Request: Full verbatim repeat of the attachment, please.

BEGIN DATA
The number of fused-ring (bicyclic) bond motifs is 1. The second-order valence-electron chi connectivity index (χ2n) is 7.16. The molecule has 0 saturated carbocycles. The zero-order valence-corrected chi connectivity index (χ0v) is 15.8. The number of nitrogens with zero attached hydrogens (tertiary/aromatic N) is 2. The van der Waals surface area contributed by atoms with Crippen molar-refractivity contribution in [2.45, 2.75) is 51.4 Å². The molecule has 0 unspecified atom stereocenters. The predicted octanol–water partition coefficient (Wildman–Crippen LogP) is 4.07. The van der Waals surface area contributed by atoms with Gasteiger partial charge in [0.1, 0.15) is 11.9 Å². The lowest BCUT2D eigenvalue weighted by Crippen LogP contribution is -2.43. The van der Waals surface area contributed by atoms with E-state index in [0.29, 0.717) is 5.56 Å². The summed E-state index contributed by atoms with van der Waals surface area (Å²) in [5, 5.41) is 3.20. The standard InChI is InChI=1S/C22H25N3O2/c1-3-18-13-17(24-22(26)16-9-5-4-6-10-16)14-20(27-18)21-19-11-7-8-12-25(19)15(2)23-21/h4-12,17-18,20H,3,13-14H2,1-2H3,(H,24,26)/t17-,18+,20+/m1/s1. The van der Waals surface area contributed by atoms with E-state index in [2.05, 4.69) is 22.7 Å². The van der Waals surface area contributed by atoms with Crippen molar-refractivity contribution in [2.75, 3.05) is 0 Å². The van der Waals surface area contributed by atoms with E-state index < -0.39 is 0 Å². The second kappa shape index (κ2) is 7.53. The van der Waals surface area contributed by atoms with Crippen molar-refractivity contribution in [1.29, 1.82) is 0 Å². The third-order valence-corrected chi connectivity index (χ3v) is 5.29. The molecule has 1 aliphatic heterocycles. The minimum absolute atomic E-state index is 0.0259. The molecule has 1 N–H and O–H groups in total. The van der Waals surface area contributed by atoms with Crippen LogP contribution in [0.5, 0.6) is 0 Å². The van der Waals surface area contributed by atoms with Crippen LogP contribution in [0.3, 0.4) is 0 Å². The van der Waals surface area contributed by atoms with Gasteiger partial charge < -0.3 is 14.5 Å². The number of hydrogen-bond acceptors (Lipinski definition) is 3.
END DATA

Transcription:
The number of fused-ring (bicyclic) bond motifs is 1. The second-order valence-electron chi connectivity index (χ2n) is 7.16. The molecule has 0 saturated carbocycles. The zero-order valence-corrected chi connectivity index (χ0v) is 15.8. The number of nitrogens with zero attached hydrogens (tertiary/aromatic N) is 2. The van der Waals surface area contributed by atoms with Crippen molar-refractivity contribution in [2.45, 2.75) is 51.4 Å². The molecule has 0 unspecified atom stereocenters. The predicted octanol–water partition coefficient (Wildman–Crippen LogP) is 4.07. The van der Waals surface area contributed by atoms with Gasteiger partial charge in [0.1, 0.15) is 11.9 Å². The lowest BCUT2D eigenvalue weighted by Crippen LogP contribution is -2.43. The van der Waals surface area contributed by atoms with E-state index in [0.29, 0.717) is 5.56 Å². The summed E-state index contributed by atoms with van der Waals surface area (Å²) in [5, 5.41) is 3.20. The standard InChI is InChI=1S/C22H25N3O2/c1-3-18-13-17(24-22(26)16-9-5-4-6-10-16)14-20(27-18)21-19-11-7-8-12-25(19)15(2)23-21/h4-12,17-18,20H,3,13-14H2,1-2H3,(H,24,26)/t17-,18+,20+/m1/s1. The van der Waals surface area contributed by atoms with E-state index in [2.05, 4.69) is 22.7 Å². The van der Waals surface area contributed by atoms with Crippen molar-refractivity contribution in [2.75, 3.05) is 0 Å². The van der Waals surface area contributed by atoms with E-state index < -0.39 is 0 Å². The second kappa shape index (κ2) is 7.53. The van der Waals surface area contributed by atoms with Crippen molar-refractivity contribution in [1.29, 1.82) is 0 Å². The third-order valence-corrected chi connectivity index (χ3v) is 5.29. The molecule has 1 aliphatic heterocycles. The minimum absolute atomic E-state index is 0.0259. The molecule has 1 N–H and O–H groups in total. The van der Waals surface area contributed by atoms with Crippen LogP contribution in [0.5, 0.6) is 0 Å². The van der Waals surface area contributed by atoms with Crippen LogP contribution in [0.3, 0.4) is 0 Å². The van der Waals surface area contributed by atoms with Gasteiger partial charge < -0.3 is 14.5 Å². The number of hydrogen-bond acceptors (Lipinski definition) is 3.